Hundreds of South African students cheered Thursday as a crane lifted the decades-old statue of a British colonialist, celebrating the end of what they described as a symbol of white privilege.
The University of Cape Town removed the statue of Cecil John Rhodes after weeks of student demonstrations that began when one student flung excrement at the bronze sculpture last month. The statue has been covered up for the past few weeks as both white and black students regularly marched past with #Rhodesmustfall placards calling for its removal.
The protesters, known as the Rhodes Must Fall Movement, said the statue's perch overlooking the university campus was a reminder of how little the university had changed since the end of apartheid, with the majority of faculty made up of white academics.
Spattered with graffiti, the statue was hoisted by crane onto a truck from its tall granite plinth overlooking a rugby field as thousands of watching students cheered.
Some protesters climbed onto the truck to wrap tape around the face and place a bucket on the head.
“This represents a good step forward for transformation, and it shows if something is wrong, you really do have the power to change it,” politics student Tinashe Sibeko, 18, told Reuters.
After it was gone, several students climbed onto the statue's base singing anti-apartheid anthems, while others carried posters reading “More than a statue.”
“The statue has great symbolic power; it glorifies a mass-murderer who exploited black labor and stole land from indigenous people,” said the movement's online petition, signed by 1,550 supporters. The movement also urged the removal of all statues and plaques “celebrating white supremacists” and called for more black South Africans on the faculty and represented in the curriculum.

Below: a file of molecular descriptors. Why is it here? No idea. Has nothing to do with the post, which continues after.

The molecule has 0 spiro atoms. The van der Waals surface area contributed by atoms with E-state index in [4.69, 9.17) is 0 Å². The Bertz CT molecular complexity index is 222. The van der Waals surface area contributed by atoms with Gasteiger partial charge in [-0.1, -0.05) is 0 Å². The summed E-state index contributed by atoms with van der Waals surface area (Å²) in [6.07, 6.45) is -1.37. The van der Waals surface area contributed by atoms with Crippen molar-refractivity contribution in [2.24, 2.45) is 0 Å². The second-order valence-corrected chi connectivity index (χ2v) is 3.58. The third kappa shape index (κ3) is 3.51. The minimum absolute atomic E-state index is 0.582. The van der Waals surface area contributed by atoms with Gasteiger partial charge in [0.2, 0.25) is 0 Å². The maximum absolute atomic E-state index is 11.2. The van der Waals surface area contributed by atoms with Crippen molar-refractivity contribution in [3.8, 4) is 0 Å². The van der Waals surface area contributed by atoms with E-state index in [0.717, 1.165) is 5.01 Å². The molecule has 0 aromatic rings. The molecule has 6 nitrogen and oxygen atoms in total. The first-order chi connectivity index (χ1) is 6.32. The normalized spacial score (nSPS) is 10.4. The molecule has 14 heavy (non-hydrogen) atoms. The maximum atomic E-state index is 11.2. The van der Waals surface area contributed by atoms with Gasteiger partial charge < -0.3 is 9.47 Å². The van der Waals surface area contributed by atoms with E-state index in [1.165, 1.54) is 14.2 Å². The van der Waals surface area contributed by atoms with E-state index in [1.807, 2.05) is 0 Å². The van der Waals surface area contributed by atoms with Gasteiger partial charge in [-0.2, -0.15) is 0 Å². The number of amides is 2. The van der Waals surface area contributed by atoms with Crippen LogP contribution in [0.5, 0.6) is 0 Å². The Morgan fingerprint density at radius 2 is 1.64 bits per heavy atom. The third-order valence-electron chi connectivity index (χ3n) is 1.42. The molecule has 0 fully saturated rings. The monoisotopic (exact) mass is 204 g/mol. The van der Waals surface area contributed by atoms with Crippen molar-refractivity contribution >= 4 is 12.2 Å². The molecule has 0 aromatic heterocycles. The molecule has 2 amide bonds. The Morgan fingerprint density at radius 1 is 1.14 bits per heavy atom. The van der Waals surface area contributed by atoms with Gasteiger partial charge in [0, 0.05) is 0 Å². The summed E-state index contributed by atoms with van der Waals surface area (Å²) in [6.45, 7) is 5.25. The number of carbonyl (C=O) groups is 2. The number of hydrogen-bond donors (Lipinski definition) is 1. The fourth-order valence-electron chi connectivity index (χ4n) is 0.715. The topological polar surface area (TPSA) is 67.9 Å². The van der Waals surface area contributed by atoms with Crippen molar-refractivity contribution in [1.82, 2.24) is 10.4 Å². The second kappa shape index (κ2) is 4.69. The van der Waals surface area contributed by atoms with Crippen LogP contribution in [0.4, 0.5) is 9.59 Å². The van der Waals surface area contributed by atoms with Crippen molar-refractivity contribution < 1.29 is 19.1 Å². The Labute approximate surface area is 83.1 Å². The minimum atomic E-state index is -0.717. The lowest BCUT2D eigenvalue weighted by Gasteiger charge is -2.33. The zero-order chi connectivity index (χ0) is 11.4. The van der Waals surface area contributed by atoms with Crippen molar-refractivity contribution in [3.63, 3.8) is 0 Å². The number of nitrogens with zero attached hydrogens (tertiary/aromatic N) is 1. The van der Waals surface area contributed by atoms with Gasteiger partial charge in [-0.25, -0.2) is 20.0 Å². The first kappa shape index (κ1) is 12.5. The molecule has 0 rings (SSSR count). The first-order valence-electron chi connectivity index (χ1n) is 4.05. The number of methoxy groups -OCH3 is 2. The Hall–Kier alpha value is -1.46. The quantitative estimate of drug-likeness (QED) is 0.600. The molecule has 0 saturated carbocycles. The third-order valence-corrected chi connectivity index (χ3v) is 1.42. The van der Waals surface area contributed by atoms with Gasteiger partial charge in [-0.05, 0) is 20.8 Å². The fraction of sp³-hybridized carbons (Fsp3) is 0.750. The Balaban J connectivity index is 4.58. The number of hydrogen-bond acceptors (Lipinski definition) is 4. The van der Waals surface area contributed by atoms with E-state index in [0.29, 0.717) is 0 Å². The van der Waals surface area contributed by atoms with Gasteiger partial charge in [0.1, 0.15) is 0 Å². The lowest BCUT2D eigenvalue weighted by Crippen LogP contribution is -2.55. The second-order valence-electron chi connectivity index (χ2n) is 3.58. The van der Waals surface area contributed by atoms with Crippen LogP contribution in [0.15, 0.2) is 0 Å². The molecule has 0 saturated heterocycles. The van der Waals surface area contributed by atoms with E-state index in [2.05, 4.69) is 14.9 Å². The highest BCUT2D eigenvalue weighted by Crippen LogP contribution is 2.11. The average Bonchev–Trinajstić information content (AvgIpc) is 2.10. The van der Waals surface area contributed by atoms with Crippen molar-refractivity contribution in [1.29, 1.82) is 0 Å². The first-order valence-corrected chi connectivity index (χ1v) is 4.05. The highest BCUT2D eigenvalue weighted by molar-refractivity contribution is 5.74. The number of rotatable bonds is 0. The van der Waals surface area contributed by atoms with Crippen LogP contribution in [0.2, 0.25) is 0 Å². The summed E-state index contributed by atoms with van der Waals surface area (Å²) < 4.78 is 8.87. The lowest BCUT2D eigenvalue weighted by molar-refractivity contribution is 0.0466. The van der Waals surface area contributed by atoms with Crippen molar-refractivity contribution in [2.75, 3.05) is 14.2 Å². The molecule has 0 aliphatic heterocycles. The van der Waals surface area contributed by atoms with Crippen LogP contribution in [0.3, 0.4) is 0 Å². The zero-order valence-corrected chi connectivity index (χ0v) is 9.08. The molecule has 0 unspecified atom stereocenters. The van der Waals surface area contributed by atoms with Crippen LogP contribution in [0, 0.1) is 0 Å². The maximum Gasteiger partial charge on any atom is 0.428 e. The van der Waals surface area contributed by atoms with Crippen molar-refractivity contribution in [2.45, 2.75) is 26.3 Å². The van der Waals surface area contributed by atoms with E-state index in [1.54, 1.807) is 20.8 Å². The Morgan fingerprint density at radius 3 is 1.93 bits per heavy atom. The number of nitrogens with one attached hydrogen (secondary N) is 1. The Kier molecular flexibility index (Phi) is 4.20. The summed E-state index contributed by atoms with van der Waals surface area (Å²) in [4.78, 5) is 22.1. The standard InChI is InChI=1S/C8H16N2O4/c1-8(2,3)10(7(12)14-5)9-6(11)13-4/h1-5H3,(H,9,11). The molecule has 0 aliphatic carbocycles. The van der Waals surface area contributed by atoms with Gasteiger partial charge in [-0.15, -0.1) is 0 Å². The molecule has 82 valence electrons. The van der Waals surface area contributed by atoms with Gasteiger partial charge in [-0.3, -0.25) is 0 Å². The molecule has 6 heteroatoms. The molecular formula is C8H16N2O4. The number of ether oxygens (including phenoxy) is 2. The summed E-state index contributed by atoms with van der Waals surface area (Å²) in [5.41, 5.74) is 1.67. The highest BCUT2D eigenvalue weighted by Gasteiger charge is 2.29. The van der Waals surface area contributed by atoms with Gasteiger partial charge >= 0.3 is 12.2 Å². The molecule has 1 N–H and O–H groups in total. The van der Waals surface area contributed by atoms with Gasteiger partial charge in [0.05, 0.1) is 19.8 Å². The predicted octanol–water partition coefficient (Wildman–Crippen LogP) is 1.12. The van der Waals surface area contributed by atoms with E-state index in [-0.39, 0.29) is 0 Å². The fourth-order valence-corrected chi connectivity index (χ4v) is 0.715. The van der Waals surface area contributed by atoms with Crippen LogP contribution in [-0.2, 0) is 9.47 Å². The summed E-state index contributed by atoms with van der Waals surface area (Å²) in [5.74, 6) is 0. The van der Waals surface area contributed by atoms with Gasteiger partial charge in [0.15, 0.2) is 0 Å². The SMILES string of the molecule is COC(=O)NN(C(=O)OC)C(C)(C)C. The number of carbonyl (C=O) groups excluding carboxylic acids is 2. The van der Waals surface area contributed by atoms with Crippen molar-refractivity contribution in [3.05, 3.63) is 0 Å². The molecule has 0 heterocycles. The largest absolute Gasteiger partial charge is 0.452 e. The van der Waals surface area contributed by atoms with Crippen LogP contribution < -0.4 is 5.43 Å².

A smaller counter campaign, called Rhodes Must Stay, had argued that the statue should be protected as a symbol of South Africa's heritage.
The university's governing council, made up of students and staff, voted Wednesday to remove the statue and promised to store it safely.
Rhodes, who lived from 1853 to 1902, made a fortune from mining and appropriating land in southern Africa. The businessman and politician was also a philanthropist and his legacy today is associated with education trusts, such as the prestigious Mandela Rhodes scholarship.
The university debate sparked a wave of protests in which apartheid-era statues have been vandalized. Members of an opposition party, the Economic Freedom Fighters, have claimed responsibility for some of the damage. The ruling African National Congress said vandals should be prosecuted.
In the capital Pretoria, volunteers chained themselves to a statue of Afrikaner leader and Rhodes' contemporary, Paul Kruger, promising to guard the memorial.